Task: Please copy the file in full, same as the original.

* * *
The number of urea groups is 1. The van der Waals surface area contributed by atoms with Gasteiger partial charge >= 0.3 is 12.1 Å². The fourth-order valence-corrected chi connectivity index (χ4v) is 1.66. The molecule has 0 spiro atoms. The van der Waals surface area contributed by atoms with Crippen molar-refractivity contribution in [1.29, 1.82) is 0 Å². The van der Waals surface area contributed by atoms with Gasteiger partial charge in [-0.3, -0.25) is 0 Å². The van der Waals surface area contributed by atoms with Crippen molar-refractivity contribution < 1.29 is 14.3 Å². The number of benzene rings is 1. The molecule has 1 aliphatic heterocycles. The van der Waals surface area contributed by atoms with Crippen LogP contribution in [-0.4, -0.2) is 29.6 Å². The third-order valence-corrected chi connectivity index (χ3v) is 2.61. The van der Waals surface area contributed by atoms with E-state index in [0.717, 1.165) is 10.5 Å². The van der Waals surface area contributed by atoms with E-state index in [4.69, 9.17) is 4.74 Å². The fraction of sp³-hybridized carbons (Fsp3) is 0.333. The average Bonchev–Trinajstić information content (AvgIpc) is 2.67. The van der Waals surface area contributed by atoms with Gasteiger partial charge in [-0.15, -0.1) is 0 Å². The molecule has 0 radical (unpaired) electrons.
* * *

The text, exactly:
The number of urea groups is 1. The van der Waals surface area contributed by atoms with Gasteiger partial charge >= 0.3 is 12.1 Å². The fourth-order valence-corrected chi connectivity index (χ4v) is 1.66. The molecule has 0 spiro atoms. The van der Waals surface area contributed by atoms with Crippen molar-refractivity contribution in [1.29, 1.82) is 0 Å². The van der Waals surface area contributed by atoms with Gasteiger partial charge in [-0.3, -0.25) is 0 Å². The van der Waals surface area contributed by atoms with Crippen molar-refractivity contribution < 1.29 is 14.3 Å². The number of benzene rings is 1. The molecule has 1 aliphatic heterocycles. The van der Waals surface area contributed by atoms with Crippen LogP contribution in [-0.4, -0.2) is 29.6 Å². The third-order valence-corrected chi connectivity index (χ3v) is 2.61. The van der Waals surface area contributed by atoms with E-state index in [0.717, 1.165) is 10.5 Å². The van der Waals surface area contributed by atoms with E-state index in [4.69, 9.17) is 4.74 Å². The fraction of sp³-hybridized carbons (Fsp3) is 0.333. The average Bonchev–Trinajstić information content (AvgIpc) is 2.67. The van der Waals surface area contributed by atoms with Gasteiger partial charge in [-0.15, -0.1) is 0 Å². The molecule has 0 radical (unpaired) electrons.